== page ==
A study of 361 men under 40 who were being evaluated for infertility, excluding men with infertility problems among men with personal or family history, found a strong association between length of time spent on a cellphone and sperm count and quality.
Ashok Agarwal and scientists at the Clevelenad Clinic Fondation andrology lab divided the patients into four groups, based on how long they said they talked on a cellphone each day (A: no use; group B: <2 h/day; group C: 2-4 h/day; and group D: >4 h/day). Those who talked more than four hours a day had lower counts and a greater amount of poor “swimmers” and abnormally formed sperm.
The study is preliminary and leaves many questions unanswered:
What is the effect of distance on cell phone and infertility (phone stored in pocket or elsewhere)?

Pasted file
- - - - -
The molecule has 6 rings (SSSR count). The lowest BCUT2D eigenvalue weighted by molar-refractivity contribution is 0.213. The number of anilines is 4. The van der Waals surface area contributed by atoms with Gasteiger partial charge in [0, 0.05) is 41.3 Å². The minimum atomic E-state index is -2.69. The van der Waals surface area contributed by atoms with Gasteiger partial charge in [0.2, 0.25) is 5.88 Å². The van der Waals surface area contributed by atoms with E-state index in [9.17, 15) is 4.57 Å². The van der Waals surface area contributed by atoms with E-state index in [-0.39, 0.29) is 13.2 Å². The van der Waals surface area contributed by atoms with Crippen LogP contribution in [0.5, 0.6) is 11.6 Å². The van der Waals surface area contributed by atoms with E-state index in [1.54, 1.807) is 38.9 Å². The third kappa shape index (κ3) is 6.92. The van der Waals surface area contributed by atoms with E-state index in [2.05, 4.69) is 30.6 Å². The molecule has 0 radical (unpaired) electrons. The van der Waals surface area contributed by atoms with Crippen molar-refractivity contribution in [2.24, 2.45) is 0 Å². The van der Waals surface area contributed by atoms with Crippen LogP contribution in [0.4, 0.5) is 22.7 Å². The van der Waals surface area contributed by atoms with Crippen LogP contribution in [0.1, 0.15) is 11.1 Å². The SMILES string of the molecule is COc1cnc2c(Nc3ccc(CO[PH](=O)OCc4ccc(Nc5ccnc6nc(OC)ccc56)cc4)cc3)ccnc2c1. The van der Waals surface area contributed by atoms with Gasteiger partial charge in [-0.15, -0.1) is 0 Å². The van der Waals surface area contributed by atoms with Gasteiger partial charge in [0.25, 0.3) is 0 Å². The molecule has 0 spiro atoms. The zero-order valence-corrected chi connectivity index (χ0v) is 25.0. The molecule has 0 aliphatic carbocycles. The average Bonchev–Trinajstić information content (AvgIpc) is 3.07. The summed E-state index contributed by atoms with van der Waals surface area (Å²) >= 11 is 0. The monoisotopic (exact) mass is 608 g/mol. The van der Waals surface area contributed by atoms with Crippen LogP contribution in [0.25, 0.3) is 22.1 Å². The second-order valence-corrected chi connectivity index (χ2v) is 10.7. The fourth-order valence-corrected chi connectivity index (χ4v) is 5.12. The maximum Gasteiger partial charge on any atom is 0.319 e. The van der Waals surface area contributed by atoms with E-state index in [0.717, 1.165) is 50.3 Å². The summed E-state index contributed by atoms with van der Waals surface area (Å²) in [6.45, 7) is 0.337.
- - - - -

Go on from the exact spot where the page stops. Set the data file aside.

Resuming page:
Is there a difference in effect when talk mode or standby mode are compared?
The study concludes that the use of cell phones decrease the semen quality in men by decreasing the sperm count, motility, viability, and normal morphology.
Cellphones emit radiofrequency electromagnetic waves, which scientists say, have potential adverse effects of the waves on the brain, heart, endocrine system and DNA.
Agarwal A, Deepinder F, Sharma RK, Ranga G, Li J. Effect of cell phone usage on semen analysis in men attending infertility clinic: an observational study. Fertil Steril. 2008 Jan; 89(1):124-8. Epub 2007 May 4.